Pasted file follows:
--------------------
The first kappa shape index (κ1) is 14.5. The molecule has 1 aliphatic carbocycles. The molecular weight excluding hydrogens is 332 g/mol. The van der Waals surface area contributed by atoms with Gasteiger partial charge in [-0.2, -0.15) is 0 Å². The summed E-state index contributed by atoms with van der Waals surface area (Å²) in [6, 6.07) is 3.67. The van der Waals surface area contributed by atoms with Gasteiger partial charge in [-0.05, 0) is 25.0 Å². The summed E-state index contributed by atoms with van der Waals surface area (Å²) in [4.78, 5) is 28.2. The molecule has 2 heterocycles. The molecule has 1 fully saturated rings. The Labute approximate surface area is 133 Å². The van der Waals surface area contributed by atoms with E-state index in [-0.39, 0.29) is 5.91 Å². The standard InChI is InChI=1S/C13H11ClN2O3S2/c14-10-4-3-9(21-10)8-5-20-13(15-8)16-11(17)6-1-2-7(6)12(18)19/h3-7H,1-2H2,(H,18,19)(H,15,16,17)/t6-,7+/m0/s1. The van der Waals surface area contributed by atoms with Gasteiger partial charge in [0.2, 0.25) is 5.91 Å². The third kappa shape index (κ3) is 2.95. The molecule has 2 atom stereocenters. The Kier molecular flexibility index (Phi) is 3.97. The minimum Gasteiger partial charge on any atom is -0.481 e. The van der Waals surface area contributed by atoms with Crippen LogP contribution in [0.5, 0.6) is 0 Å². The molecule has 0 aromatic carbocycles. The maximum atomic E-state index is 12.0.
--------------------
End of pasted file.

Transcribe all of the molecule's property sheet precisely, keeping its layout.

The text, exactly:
The first kappa shape index (κ1) is 14.5. The molecule has 1 aliphatic carbocycles. The molecular weight excluding hydrogens is 332 g/mol. The van der Waals surface area contributed by atoms with Gasteiger partial charge in [-0.2, -0.15) is 0 Å². The summed E-state index contributed by atoms with van der Waals surface area (Å²) in [6, 6.07) is 3.67. The van der Waals surface area contributed by atoms with Gasteiger partial charge in [-0.05, 0) is 25.0 Å². The summed E-state index contributed by atoms with van der Waals surface area (Å²) in [4.78, 5) is 28.2. The molecule has 2 heterocycles. The molecule has 1 fully saturated rings. The Labute approximate surface area is 133 Å². The van der Waals surface area contributed by atoms with E-state index in [-0.39, 0.29) is 5.91 Å². The standard InChI is InChI=1S/C13H11ClN2O3S2/c14-10-4-3-9(21-10)8-5-20-13(15-8)16-11(17)6-1-2-7(6)12(18)19/h3-7H,1-2H2,(H,18,19)(H,15,16,17)/t6-,7+/m0/s1. The van der Waals surface area contributed by atoms with Gasteiger partial charge in [0.2, 0.25) is 5.91 Å². The third kappa shape index (κ3) is 2.95. The molecule has 2 atom stereocenters. The Kier molecular flexibility index (Phi) is 3.97. The minimum Gasteiger partial charge on any atom is -0.481 e. The van der Waals surface area contributed by atoms with Crippen LogP contribution in [0.5, 0.6) is 0 Å². The molecule has 0 aromatic carbocycles. The maximum atomic E-state index is 12.0.